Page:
Thursday, November 23, 2006

My Reasons to be Thankful

If you will indulge me on this Thanksgiving Day, I would like to give reasons I have to be thankful.

For my good health: I was able to get one of my bikes this year and start riding again, due largely to good friends who came through with components and help with the bike when I needed it.

For my creative abilities that have got me this far in life and continue to give me the feeling that my best work is yet to come.

The driving force behind any creative person or artist is a desire to affect the lives of others in a positive way; without it, there would be no artists. No actors and movies, no songwriters and music, no authors and books to read.

To explain; a person works at a minimum wage job, or maybe even two minimum wage jobs, and still lives on the poverty line. In addition to being poor, their lives are not happy because although the work they do is an essential part of our society, no one thanks them or gives them validation.

Another person like me for example decided to build bicycle frames, and for many years I worked long hours for maybe less than minimum wage, but the difference was there were a few people willing to pay money for my frames and were extremely happy with what they bought. I had affected their lives in a positive way, and my work was validated.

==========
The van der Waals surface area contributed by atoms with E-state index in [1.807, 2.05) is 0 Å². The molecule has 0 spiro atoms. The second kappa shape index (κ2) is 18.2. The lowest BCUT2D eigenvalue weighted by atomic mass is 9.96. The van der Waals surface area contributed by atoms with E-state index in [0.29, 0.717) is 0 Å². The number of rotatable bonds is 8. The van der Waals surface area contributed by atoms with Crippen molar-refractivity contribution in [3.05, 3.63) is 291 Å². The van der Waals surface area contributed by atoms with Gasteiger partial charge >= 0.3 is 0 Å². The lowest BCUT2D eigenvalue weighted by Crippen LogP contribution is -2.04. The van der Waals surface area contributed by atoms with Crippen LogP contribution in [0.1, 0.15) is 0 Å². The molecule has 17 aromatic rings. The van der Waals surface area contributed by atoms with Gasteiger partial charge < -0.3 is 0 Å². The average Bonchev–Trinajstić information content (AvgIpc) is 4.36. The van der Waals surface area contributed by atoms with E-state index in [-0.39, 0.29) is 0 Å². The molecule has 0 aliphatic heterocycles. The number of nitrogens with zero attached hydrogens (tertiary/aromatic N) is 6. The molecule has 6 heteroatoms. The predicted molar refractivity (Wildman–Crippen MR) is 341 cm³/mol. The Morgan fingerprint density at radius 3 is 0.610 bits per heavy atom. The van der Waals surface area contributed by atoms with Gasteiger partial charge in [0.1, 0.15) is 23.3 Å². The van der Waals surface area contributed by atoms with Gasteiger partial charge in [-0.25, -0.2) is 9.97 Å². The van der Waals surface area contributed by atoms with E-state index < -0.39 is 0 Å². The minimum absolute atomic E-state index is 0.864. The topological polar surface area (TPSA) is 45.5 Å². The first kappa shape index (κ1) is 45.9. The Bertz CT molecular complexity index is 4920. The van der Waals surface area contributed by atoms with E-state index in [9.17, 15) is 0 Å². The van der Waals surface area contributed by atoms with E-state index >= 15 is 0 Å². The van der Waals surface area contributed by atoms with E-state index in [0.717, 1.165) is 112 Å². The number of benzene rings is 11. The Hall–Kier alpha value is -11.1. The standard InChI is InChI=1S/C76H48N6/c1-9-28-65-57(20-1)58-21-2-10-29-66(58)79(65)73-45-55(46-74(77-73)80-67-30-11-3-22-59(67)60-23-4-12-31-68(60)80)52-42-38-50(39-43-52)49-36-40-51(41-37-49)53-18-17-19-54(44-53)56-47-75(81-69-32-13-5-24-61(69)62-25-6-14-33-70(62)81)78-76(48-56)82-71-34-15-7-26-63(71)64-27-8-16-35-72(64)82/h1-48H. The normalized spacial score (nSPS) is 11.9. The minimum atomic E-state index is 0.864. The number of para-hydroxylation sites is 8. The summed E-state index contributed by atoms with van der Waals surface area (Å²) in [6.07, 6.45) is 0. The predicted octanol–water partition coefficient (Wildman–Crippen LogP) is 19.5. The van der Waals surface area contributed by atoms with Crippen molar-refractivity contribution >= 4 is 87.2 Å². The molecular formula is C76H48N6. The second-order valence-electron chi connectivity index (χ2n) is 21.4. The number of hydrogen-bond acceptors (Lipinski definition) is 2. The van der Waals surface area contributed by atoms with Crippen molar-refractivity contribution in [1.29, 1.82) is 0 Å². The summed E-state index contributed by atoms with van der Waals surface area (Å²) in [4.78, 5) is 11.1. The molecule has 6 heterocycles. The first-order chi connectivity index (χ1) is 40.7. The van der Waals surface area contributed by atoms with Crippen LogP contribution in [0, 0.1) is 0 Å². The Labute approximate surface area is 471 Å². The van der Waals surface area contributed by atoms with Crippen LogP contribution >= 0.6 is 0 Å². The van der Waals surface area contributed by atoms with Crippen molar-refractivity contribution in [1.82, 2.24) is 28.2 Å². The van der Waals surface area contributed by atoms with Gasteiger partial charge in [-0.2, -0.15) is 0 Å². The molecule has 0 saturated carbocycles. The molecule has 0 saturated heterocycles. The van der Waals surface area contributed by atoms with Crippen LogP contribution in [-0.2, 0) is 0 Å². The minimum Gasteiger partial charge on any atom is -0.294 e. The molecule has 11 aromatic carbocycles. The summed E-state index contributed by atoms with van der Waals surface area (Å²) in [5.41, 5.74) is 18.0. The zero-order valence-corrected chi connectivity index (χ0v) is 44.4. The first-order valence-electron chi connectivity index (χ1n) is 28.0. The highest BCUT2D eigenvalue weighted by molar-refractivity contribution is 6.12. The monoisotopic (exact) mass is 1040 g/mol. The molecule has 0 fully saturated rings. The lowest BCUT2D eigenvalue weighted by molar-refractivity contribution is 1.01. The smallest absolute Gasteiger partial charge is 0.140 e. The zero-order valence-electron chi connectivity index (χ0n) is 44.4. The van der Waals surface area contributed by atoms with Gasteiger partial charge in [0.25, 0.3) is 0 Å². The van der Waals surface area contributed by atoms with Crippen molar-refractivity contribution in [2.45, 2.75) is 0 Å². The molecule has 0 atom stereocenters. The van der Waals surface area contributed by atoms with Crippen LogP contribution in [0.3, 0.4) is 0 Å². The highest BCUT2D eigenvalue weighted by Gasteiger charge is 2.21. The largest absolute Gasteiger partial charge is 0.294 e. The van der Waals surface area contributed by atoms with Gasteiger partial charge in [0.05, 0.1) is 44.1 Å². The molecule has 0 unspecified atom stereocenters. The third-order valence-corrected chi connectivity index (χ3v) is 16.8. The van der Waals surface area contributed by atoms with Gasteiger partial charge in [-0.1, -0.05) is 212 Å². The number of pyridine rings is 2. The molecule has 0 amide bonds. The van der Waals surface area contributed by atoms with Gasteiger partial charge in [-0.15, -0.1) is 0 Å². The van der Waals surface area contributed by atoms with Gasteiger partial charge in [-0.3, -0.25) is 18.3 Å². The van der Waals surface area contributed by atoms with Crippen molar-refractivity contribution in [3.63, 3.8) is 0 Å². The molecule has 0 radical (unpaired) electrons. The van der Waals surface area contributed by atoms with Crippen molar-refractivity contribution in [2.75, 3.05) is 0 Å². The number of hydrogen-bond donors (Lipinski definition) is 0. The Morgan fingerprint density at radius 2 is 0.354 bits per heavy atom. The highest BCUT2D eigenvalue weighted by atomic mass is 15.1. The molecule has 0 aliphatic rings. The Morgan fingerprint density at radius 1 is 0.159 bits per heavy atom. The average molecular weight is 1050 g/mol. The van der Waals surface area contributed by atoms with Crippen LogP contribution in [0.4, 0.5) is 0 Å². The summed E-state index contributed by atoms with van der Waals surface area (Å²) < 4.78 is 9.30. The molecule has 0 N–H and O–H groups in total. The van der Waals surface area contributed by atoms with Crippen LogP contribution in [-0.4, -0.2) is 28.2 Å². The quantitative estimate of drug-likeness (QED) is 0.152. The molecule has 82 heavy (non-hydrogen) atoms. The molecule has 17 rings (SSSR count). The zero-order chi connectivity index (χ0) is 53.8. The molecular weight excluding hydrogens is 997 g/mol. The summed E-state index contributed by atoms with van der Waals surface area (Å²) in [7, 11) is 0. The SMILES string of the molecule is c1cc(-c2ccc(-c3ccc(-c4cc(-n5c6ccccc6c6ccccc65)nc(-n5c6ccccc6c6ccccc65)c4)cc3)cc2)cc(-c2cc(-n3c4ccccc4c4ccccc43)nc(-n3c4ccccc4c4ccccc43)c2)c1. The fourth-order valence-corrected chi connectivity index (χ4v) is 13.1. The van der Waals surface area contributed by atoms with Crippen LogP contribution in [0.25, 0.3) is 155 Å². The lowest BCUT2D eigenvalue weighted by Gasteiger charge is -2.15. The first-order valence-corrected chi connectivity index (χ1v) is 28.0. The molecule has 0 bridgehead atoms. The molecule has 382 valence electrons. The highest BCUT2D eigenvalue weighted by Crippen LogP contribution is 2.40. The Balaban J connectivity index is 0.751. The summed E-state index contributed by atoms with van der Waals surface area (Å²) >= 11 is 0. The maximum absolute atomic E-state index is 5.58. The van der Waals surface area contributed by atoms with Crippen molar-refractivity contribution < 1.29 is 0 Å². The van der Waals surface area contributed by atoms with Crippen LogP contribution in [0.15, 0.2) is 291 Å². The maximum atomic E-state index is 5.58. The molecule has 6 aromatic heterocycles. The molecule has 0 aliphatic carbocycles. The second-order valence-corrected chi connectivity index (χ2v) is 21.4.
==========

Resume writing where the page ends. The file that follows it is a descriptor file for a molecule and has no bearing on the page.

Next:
Eventually I had enough customers that I could make a decent living. Some artists become celebrities and make a lot of money, but that is not the driving force. The money is only a validation of that persons work.

In the early 1990s the bike business changed and people stopped buying road bikes, my customers dwindled and I was back to barely surviving again. I chose to leave the business, take a good paying job, and channel my creativity in other directions.

I could have survived by building mountain bikes, but that was not my passion. Had I done that I would have been selling my soul to make a buck, which is what corporations do. That’s assuming a corporation has a soul to begin with.

Corporate America, unlike the individual artist, is all about making money. Corporations give us cellular phones, SUVs, and flat screen TVs. Things that can improve the quality of our lives, but sometimes lead to a path of wanting more and more, and being satisfied less and less.

Corporations are now in the bicycle business, producing 14 lb. carbon fiber wonders that cost a lot of money; but do they bring any more satisfaction?

My recent blog titled “Where have all the Fusos gone” brought comments and many more emails from people who have owned one of my bikes from new, or have recently picked one up on eBay for a fraction of the cost of a new bike.

These people don’t care that they are riding something that some would consider outdated; at least it was made by a real person.

Although I will never make another penny from a bike I sold in the 1980s or one someone else sells on eBay; I still have the extreme satisfaction that my creation is still affecting someone’s life in a positive way.

I have been blessed with a gift that keeps on giving and like the Master Card ad is "Priceless," and for that, I give thanks.